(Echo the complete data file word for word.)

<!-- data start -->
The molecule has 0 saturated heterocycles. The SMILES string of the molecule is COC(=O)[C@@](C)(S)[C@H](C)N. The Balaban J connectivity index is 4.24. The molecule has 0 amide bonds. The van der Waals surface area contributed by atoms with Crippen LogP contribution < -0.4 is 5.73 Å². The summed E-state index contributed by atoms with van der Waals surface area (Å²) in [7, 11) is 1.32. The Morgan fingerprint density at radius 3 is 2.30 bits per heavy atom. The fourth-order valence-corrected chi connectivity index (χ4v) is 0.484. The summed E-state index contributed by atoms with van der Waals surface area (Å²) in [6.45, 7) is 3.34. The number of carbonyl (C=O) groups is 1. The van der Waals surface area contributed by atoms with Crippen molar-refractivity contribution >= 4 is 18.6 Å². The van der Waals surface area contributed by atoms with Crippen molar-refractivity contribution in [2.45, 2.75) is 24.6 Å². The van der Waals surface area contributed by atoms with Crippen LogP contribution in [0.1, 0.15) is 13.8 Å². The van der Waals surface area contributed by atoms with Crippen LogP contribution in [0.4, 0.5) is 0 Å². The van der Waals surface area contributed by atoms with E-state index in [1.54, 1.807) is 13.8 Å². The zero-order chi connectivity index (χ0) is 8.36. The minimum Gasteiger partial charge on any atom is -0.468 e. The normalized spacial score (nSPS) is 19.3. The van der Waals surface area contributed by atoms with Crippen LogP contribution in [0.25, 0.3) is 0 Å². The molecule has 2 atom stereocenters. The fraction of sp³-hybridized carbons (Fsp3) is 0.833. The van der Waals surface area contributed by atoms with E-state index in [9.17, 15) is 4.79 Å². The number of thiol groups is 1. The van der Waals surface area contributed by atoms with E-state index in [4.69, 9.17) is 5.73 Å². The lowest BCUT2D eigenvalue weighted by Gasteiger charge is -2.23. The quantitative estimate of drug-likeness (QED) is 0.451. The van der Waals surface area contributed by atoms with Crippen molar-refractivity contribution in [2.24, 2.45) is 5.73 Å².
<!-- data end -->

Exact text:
The molecule has 0 saturated heterocycles. The SMILES string of the molecule is COC(=O)[C@@](C)(S)[C@H](C)N. The Balaban J connectivity index is 4.24. The molecule has 0 amide bonds. The van der Waals surface area contributed by atoms with Crippen LogP contribution < -0.4 is 5.73 Å². The summed E-state index contributed by atoms with van der Waals surface area (Å²) in [7, 11) is 1.32. The Morgan fingerprint density at radius 3 is 2.30 bits per heavy atom. The fourth-order valence-corrected chi connectivity index (χ4v) is 0.484. The summed E-state index contributed by atoms with van der Waals surface area (Å²) in [6.45, 7) is 3.34. The number of carbonyl (C=O) groups is 1. The van der Waals surface area contributed by atoms with Crippen molar-refractivity contribution >= 4 is 18.6 Å². The van der Waals surface area contributed by atoms with Crippen molar-refractivity contribution in [2.45, 2.75) is 24.6 Å². The van der Waals surface area contributed by atoms with Crippen LogP contribution in [0.1, 0.15) is 13.8 Å². The van der Waals surface area contributed by atoms with Crippen LogP contribution in [0.4, 0.5) is 0 Å². The van der Waals surface area contributed by atoms with E-state index in [1.54, 1.807) is 13.8 Å². The zero-order chi connectivity index (χ0) is 8.36. The minimum Gasteiger partial charge on any atom is -0.468 e. The normalized spacial score (nSPS) is 19.3. The van der Waals surface area contributed by atoms with Crippen LogP contribution in [0.25, 0.3) is 0 Å². The molecule has 2 atom stereocenters. The fraction of sp³-hybridized carbons (Fsp3) is 0.833. The van der Waals surface area contributed by atoms with E-state index in [9.17, 15) is 4.79 Å². The number of thiol groups is 1. The van der Waals surface area contributed by atoms with E-state index in [4.69, 9.17) is 5.73 Å². The lowest BCUT2D eigenvalue weighted by Gasteiger charge is -2.23. The quantitative estimate of drug-likeness (QED) is 0.451. The van der Waals surface area contributed by atoms with Crippen molar-refractivity contribution in [2.24, 2.45) is 5.73 Å².